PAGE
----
James Haeck has an excellent article about printing the maps available on D&D Beyond if you happen to buy your material there.
Dyson Logos, a true hero in this hobby, offers a huge amount of royalty-free maps you can print and use in your game. They print well on normal black and white printers or you can have them printed in larger formats at your print shop of choice. For larger dungeons, they're hard to beat.
Black and white line-art maps print very well at Staples or Fedex using theirblueprint printing services. This was nearly ten times cheaper than printing full-color maps. The Staples blueprint printing service can produce an 18x24 map for under two bucks and a 24x36 map for under four. You may be tempted to print 36x48 inch maps but they're really too big to be useful. Stick to no larger than 24x36. Using this service I was able to print every map from Ghosts of Saltmarsh for under $40.
In-world handouts can include any sort of letters, pictures, diagrams, codes, or anything else that anyone in-world might have written down on a piece of paper.
Letters are likely the most common. Letters might be secret notes sent between villains or cyphers kept by crazy old wizards. They might be notes secretly sent by sadistic vampire lords to trap adventurers in their realm of shadow.
One great way to make handouts is to use parchment resume paper and write notes using strange fonts. You can dig through your own selection of fonts or download some relevant fantasy fonts from dafont.com.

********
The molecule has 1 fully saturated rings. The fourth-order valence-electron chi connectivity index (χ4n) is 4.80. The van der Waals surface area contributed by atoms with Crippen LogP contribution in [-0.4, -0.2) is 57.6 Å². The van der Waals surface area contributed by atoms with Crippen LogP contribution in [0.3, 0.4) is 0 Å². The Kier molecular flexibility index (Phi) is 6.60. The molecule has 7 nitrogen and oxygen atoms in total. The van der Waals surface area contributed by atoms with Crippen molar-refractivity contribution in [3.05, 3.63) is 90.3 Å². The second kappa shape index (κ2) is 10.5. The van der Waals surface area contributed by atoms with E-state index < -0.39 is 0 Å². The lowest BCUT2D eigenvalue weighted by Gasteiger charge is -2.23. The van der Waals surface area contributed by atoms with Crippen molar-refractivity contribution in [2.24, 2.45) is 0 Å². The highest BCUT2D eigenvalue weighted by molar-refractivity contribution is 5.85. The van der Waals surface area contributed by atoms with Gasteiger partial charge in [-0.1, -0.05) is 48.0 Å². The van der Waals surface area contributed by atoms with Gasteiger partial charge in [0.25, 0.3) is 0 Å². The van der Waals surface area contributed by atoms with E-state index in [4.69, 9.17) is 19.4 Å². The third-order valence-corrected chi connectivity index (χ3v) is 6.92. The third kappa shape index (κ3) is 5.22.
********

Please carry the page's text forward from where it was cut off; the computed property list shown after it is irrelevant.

Print your notes on the resume paper, tear off the edges, and crumple them up a bit and you have a wonderful in-world note for not a lot of effort or money. Throw some red paint on there and you have the last note of the Burgomeister's agent clutched in the poor fellow's wolf-torn hand.
If you don't want to drop the money for special paper you can print on normal paper, tear the edges, and soak it in tea or coffee to give it a rustic feel.
Instead of writing your own handouts, you can find excellent handouts published by others in the DM's Guild. Creators on the guild have published handbills, notice boards, legal documents, treasure maps, and more for many published D&D adventures. These may not have the same value as a customized handout built for your own campaign but their production value may make up for it.
Beyond building a nice tactile prop to help draw your players into the game, making handouts helps you get a better grasp on what's happening in the world. Letters between villains and henchmen can tell you what a villain is thinking and what they're doing in the world. Journals can help you keep important plot points down. Secret messages and maps reinforce the important places in the world. Building handouts helps you reinforce the main beats in your campaign for both you and your players.
Building handouts as part of game prep is often overlooked yet it provides a tremendous value in bringing a whole new physical sense into our game. It's one thing to read a letter aloud or describe the contents of a journal and something else entirely to hold a letter written by Strahd von Zarovich himself in your own hands. While not a critical component of game prep, when we have the time, building great handouts can take our game to a new dimension.